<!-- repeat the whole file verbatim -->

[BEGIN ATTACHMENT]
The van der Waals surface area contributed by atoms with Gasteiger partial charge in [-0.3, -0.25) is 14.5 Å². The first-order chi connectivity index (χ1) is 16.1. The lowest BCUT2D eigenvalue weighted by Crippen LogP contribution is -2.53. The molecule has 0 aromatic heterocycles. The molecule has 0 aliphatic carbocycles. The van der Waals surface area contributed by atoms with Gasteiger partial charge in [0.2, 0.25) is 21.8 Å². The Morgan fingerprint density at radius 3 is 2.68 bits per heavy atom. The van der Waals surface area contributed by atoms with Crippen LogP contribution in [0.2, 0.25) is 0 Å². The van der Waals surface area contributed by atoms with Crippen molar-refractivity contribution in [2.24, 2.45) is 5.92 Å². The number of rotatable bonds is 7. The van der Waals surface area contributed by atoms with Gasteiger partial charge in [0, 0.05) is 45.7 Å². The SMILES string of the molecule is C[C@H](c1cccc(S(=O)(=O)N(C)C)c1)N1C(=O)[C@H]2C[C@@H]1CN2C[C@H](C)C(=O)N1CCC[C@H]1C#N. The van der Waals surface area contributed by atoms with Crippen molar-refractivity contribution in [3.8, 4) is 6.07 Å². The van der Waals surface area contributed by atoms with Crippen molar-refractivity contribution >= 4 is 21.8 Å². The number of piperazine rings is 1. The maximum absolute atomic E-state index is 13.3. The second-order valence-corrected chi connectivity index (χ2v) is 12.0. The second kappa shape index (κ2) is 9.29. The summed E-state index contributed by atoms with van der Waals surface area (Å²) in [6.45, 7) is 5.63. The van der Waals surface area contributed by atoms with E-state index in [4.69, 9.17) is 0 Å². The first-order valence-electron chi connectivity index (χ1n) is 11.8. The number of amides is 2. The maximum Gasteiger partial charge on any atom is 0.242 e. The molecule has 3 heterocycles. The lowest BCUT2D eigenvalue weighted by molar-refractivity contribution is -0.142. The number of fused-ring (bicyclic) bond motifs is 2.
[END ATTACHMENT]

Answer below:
The van der Waals surface area contributed by atoms with Gasteiger partial charge in [-0.3, -0.25) is 14.5 Å². The first-order chi connectivity index (χ1) is 16.1. The lowest BCUT2D eigenvalue weighted by Crippen LogP contribution is -2.53. The molecule has 0 aromatic heterocycles. The molecule has 0 aliphatic carbocycles. The van der Waals surface area contributed by atoms with Gasteiger partial charge in [0.2, 0.25) is 21.8 Å². The Morgan fingerprint density at radius 3 is 2.68 bits per heavy atom. The van der Waals surface area contributed by atoms with Crippen LogP contribution in [0.2, 0.25) is 0 Å². The van der Waals surface area contributed by atoms with Crippen molar-refractivity contribution in [2.24, 2.45) is 5.92 Å². The number of rotatable bonds is 7. The van der Waals surface area contributed by atoms with Gasteiger partial charge in [0, 0.05) is 45.7 Å². The SMILES string of the molecule is C[C@H](c1cccc(S(=O)(=O)N(C)C)c1)N1C(=O)[C@H]2C[C@@H]1CN2C[C@H](C)C(=O)N1CCC[C@H]1C#N. The van der Waals surface area contributed by atoms with Crippen molar-refractivity contribution in [3.8, 4) is 6.07 Å². The van der Waals surface area contributed by atoms with Crippen molar-refractivity contribution >= 4 is 21.8 Å². The number of piperazine rings is 1. The maximum absolute atomic E-state index is 13.3. The second-order valence-corrected chi connectivity index (χ2v) is 12.0. The second kappa shape index (κ2) is 9.29. The summed E-state index contributed by atoms with van der Waals surface area (Å²) in [6.45, 7) is 5.63. The van der Waals surface area contributed by atoms with E-state index in [4.69, 9.17) is 0 Å². The first-order valence-electron chi connectivity index (χ1n) is 11.8. The number of amides is 2. The maximum Gasteiger partial charge on any atom is 0.242 e. The molecule has 3 heterocycles. The lowest BCUT2D eigenvalue weighted by molar-refractivity contribution is -0.142. The number of fused-ring (bicyclic) bond motifs is 2.